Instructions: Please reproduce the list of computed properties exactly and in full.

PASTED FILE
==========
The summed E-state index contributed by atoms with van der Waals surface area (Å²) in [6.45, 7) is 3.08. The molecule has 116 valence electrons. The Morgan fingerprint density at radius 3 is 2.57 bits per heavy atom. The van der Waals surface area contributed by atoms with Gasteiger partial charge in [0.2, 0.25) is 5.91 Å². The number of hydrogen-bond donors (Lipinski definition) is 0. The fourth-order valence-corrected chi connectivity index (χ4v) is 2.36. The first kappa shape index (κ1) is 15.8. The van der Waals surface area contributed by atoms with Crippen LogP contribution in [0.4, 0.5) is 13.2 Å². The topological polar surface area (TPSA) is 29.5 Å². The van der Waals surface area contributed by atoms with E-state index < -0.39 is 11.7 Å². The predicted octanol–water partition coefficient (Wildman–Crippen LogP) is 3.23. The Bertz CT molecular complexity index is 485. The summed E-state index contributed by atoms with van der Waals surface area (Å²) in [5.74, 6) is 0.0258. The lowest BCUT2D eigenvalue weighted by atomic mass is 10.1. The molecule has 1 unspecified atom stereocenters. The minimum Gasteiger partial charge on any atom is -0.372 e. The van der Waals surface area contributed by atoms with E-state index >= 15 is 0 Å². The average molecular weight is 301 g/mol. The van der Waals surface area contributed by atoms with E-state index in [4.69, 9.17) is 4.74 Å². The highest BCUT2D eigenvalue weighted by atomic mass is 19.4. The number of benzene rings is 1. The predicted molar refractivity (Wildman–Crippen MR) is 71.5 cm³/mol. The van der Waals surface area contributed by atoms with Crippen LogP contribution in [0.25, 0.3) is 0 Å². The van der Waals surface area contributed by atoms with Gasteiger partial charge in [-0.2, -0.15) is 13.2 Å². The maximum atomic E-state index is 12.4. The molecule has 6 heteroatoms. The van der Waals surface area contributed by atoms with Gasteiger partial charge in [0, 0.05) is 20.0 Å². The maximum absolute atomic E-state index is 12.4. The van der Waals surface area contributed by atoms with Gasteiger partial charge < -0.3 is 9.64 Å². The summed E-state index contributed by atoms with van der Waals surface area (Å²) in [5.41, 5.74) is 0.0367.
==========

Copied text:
The summed E-state index contributed by atoms with van der Waals surface area (Å²) in [6.45, 7) is 3.08. The molecule has 116 valence electrons. The Morgan fingerprint density at radius 3 is 2.57 bits per heavy atom. The van der Waals surface area contributed by atoms with Gasteiger partial charge in [0.2, 0.25) is 5.91 Å². The number of hydrogen-bond donors (Lipinski definition) is 0. The fourth-order valence-corrected chi connectivity index (χ4v) is 2.36. The first kappa shape index (κ1) is 15.8. The van der Waals surface area contributed by atoms with Crippen LogP contribution in [0.4, 0.5) is 13.2 Å². The topological polar surface area (TPSA) is 29.5 Å². The van der Waals surface area contributed by atoms with E-state index < -0.39 is 11.7 Å². The predicted octanol–water partition coefficient (Wildman–Crippen LogP) is 3.23. The Bertz CT molecular complexity index is 485. The summed E-state index contributed by atoms with van der Waals surface area (Å²) in [5.74, 6) is 0.0258. The lowest BCUT2D eigenvalue weighted by atomic mass is 10.1. The molecule has 1 unspecified atom stereocenters. The minimum Gasteiger partial charge on any atom is -0.372 e. The van der Waals surface area contributed by atoms with E-state index >= 15 is 0 Å². The average molecular weight is 301 g/mol. The van der Waals surface area contributed by atoms with E-state index in [4.69, 9.17) is 4.74 Å². The highest BCUT2D eigenvalue weighted by atomic mass is 19.4. The number of benzene rings is 1. The predicted molar refractivity (Wildman–Crippen MR) is 71.5 cm³/mol. The van der Waals surface area contributed by atoms with Crippen LogP contribution in [0.25, 0.3) is 0 Å². The van der Waals surface area contributed by atoms with Gasteiger partial charge in [-0.2, -0.15) is 13.2 Å². The maximum atomic E-state index is 12.4. The molecule has 6 heteroatoms. The van der Waals surface area contributed by atoms with Gasteiger partial charge in [0, 0.05) is 20.0 Å². The maximum absolute atomic E-state index is 12.4. The van der Waals surface area contributed by atoms with Gasteiger partial charge < -0.3 is 9.64 Å². The summed E-state index contributed by atoms with van der Waals surface area (Å²) in [5.41, 5.74) is 0.0367.